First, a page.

Large-scale cannabis production is still in its infancy on this continent with no state-of-the-art production template yet identified.
So when MYM Nutraceuticals Inc. set about planning its landmark $200-million, 1.5-million-square-foot medicinal cannabis greenhouse facility to be built in Weedon, Que., it hired what its CEO Rob Gietl says is an all-star team of greenhouse designers, builders and growers to create new standards in production.
MYM recently issued a spate of announcements introducing LEED-qualified greenhouse constructor David Leslie to build the greenhouses, ICORE as the general contractor, microgreen specialist Joel Lalancette as the master grower and veteran mass-production greenhouse expert Casey Houweling to oversee the set-up of greenhouse operations and best practices in growing and harvesting.
Houweling, based in Delta, B.C., said in an interview he has been brought on for two years, with this first year devoted to planning and design and next year to be spent on construction.
“I look forward to working with these other people,” he said. “No one person has all answers.
“It is a very young industry and there is a lot to learn yet. The ability to put the brainpower together and come to conclusions at the end of the day, that is the way to do it.”
MYM says the project will make it the cannabis capital of Canada. The City of Weedon has bought 329 acres of land for MYM and besides the massive production facility, there will be a cannabis research and testing facility, a museum, an auditorium for lectures and a health care clinic with 22, 1,000-square-foot apartments to accommodate patients getting treatment.
The firm said Houweling brings expertise designing large-scale agricultural production, notably of tomatoes but also more recently of cannabis, and he has worked on a cannabis project of similar size in Australia. He will assemble a team from among his worldwide contacts, including designers and builders Kubo of the Netherlands and irrigation specialists Green Meteor.
The form of the greenhouses will be determined by the growing plan he will create, he said. The plan will emphasize efficiency of labour and production processes to ensure the quality of the product.
“When you start in the design phase, you think about production, what comes in one side and goes out the other side,” Houweling said. “What is critical in the success is how the production flows and how to minimize the potential pest and disease issues. So you design different zones. In this case they will be pressurized to eliminate the possibility of transferring disease or pests from one zone or another.”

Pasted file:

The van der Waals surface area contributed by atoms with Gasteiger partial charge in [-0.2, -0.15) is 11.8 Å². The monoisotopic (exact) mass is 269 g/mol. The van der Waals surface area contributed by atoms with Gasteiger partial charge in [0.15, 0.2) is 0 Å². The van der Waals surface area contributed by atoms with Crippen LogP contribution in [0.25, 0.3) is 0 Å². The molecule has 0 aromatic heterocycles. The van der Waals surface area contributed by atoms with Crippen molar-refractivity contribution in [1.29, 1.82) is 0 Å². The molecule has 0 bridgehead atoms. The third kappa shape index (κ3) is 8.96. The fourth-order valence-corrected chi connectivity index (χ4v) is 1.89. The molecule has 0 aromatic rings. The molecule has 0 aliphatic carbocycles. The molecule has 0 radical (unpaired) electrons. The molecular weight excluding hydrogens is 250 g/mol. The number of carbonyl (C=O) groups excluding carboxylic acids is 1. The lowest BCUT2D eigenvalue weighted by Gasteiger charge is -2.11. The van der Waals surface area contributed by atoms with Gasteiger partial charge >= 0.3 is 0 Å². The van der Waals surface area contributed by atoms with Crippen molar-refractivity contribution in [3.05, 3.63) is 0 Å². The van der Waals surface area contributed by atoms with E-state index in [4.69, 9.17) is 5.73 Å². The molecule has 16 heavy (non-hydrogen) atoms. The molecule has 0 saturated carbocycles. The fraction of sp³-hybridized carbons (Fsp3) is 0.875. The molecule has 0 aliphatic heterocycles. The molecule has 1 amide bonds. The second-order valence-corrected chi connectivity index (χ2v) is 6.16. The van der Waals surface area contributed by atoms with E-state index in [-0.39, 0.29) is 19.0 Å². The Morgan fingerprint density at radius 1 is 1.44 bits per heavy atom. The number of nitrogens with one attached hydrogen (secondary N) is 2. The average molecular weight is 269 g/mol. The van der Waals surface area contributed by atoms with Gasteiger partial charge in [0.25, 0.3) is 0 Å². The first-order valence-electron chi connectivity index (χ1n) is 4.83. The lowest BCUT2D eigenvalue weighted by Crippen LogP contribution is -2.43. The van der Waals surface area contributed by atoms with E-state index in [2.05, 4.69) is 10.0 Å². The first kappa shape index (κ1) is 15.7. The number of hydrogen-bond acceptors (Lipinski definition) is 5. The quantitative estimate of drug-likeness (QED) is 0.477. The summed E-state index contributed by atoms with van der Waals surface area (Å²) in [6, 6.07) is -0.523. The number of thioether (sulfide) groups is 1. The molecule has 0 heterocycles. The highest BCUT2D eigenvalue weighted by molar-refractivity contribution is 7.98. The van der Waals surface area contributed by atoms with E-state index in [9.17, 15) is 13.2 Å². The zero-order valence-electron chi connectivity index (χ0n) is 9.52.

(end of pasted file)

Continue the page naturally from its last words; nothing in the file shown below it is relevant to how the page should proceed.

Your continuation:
His business, Houweling said, is all about avoiding crop failure.
“I really don’t have to tell you how important it is to ensure you’ve got product coming out of there that is top notch and you don’t have failures,” he said.
Once the greenhouses are completed by the fall of 2019, Houweling said, the first crop could be ready for harvesting by that Christmas. With each crop taking eight weeks to grow, there could be six harvests per year. The Weedon facility is targeted to produce annual sales of $1.275 billion with profit estimates of $650 million per year.
His design efforts this year will involve integrating the systems of specialists he knows in design, manufacturing, heating and irrigation from around the globe.
“That is the key, how do you put all design parameters and put the specialists in their own area together and come up with an excellent product and well-designed production facility and well built,” said Houweling.
With some components, such as the complex underground systems, there will be tried and true strategies from his past combined with new systems purpose-built for this project, said Houweling.
“I think the ability to execute comes from having a lot of experience having done it before,” he explained. “Not the same as this but working with people, having a trusted relationship and knowing when you put a plan together it is going to be executed. There are years and years of relationships.”
Leslie will be tasked with ensuring the facility reaches LEED certification. Houweling said elements that will contribute towards the goal include efficiencies in production including motors and lighting, and there will be a geothermal energy system, rainwater recovery and Quebec generates non-GHG-emitting hydroelectricity.
Underground infrastructure will include the heating system, irrigation, CO2 distribution, electrical and rainwater distribution.
Houweling feels this collaborative effort should go a long way towards establishing a new benchmark in large-scale cannabis production — but production will still continue to evolve.
“My gut feeling is, five years from now it is going to be surprising what this industry is going to look like and what the final best practices are going to turn out to be,” he said.